Water Quality Instrumentation

A Description of the Instruments Used to Collect Water Quality Data on the North Slope

     Michigan Tech Research Institute (MTRI) and the University of Michigan Marine Hydrodynamic Lab’s Automated Lagrangian Water Quality Assessment System (ALWAS)* is an inexpensive, free-floating, water quality measuring and watershed evaluation system. It is capable of making a wide range of measurements rapidly and easily and storing the results for later retrieval and analysis.
     Current water quality sampling methods involve collecting water samples in the field and then returning them to a laboratory for measurement, or consist of manually inserting an array of expensive equipment into the water to be measured. These manually measured results may then be hand-analyzed, but typically are not further processed. In contrast, ALWAS automatically takes measurements as often as every 40 seconds, and uploads the results to a software package for processing and insertion into a geographic information system (GIS) for more sophisticated review and display.
     The system includes the buoy, water quality sensors, a microprocessor and recording device, GIS interface software, and a decision support system (DSS) that generates water quality maps based on the measurements. The buoy, as presently configured, measures the following parameters at a user-selectable rate: GPS Data, including geographic location (latitude and longitude), speed and heading, quality metric, number of visible satellites, time and date; water properties, including temperature, depth, conductivity, salinity, total dissolved solids, pH, dissolved oxygen, turbidity, chlorophyll-a, oxidation reduction potential, nitrate, ammonium, chloride and blue-green algae as well as ancillary data, including barometric pressure, battery voltage and remaining memory.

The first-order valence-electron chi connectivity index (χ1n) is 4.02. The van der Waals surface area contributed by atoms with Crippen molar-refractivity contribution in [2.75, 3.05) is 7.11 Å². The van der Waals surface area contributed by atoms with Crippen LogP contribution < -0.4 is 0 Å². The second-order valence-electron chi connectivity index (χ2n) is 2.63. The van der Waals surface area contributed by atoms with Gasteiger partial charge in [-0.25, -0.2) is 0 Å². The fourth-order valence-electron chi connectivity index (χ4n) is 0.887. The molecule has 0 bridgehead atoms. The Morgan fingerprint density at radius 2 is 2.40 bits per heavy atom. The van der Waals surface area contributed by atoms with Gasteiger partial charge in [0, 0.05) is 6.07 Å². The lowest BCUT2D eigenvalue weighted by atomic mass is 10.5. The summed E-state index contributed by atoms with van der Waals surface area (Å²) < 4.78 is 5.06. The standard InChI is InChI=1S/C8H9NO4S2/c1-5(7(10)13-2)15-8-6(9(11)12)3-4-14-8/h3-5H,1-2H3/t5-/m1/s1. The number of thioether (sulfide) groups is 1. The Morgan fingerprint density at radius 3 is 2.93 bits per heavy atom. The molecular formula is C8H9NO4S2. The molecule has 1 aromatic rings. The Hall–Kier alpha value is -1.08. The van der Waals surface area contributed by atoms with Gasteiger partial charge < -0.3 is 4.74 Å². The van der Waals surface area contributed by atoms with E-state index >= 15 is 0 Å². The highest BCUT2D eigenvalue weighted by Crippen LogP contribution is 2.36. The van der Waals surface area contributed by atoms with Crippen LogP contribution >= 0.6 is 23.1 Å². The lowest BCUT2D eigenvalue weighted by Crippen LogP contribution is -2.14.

* Patent Pending

     BathyBoat is a new, cost-effective, easily-deployable, water depth mapping tool for restricted harbors and other hard-to-access remote locations. The University of Michigan Marine Hydrodynamics Laboratories (MHL) in collaboration with the Michigan Tech Research Institute (MTRI) has designed, fabricated, and field tested this remotely controlled and electrically powered boat to conduct precision bathymetric surveys.
     The BathyBoat system consists of the vessel equipped with a high-resolution GPS unit, a precision depth sounder, water temperature and conductivity sensors, a data recording and storage device, and a radio communication package. BathyBoat’s location is remotely controlled from shore or boat and information from the boat is transmitted real-time and displayed on a laptop computer.
     Customized software shows GPS location, heading, speed, depth, temperature, conductivity, and battery life superimposed on a satellite image while out in the field. BathyBoat data is also stored onboard for later retrieval and analysis. Customized Geographic Information System (GIS) software creates shapefile, kml, and Microsoft Excel outputs of the data for display in a GIS or in GoogleEarth.
     BathytBoat is ideal for use in restricted water bodies such as harbors, marinas (with and without moored boats), rivers, lakes, and shallow water estuaries. The boat is also non-polluting for use in sensitive areas. The boat is three feet in length and the boat, computer, and remote control land-based unit weigh less than 40 pounds. This allows for deployment from helicopter or ship in remote locations such as the North Slope of Alaska.